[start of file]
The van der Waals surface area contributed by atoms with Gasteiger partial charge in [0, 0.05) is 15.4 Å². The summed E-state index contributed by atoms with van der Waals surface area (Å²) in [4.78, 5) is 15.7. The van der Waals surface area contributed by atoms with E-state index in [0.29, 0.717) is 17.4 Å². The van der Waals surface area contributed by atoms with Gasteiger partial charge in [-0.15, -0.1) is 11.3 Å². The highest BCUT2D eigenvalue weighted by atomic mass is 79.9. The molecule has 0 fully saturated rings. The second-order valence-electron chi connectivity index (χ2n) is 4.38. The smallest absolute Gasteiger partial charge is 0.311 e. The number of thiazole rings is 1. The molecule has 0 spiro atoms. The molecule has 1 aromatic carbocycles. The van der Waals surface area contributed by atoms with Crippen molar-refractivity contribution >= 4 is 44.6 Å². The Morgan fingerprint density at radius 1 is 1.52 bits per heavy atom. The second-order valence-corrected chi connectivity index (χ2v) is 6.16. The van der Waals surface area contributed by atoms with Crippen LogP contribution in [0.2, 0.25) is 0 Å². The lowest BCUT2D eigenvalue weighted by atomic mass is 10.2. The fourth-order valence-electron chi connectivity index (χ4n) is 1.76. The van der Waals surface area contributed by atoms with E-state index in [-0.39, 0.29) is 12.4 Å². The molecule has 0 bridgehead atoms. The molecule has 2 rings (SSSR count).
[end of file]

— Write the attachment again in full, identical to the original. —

The van der Waals surface area contributed by atoms with Gasteiger partial charge in [0, 0.05) is 15.4 Å². The summed E-state index contributed by atoms with van der Waals surface area (Å²) in [4.78, 5) is 15.7. The van der Waals surface area contributed by atoms with E-state index in [0.29, 0.717) is 17.4 Å². The van der Waals surface area contributed by atoms with Gasteiger partial charge in [-0.15, -0.1) is 11.3 Å². The highest BCUT2D eigenvalue weighted by atomic mass is 79.9. The molecule has 0 fully saturated rings. The second-order valence-electron chi connectivity index (χ2n) is 4.38. The smallest absolute Gasteiger partial charge is 0.311 e. The number of thiazole rings is 1. The molecule has 0 spiro atoms. The molecule has 1 aromatic carbocycles. The van der Waals surface area contributed by atoms with Crippen molar-refractivity contribution >= 4 is 44.6 Å². The Morgan fingerprint density at radius 1 is 1.52 bits per heavy atom. The second-order valence-corrected chi connectivity index (χ2v) is 6.16. The van der Waals surface area contributed by atoms with Crippen LogP contribution in [0.2, 0.25) is 0 Å². The lowest BCUT2D eigenvalue weighted by atomic mass is 10.2. The fourth-order valence-electron chi connectivity index (χ4n) is 1.76. The van der Waals surface area contributed by atoms with E-state index in [-0.39, 0.29) is 12.4 Å². The molecule has 0 bridgehead atoms. The molecule has 2 rings (SSSR count).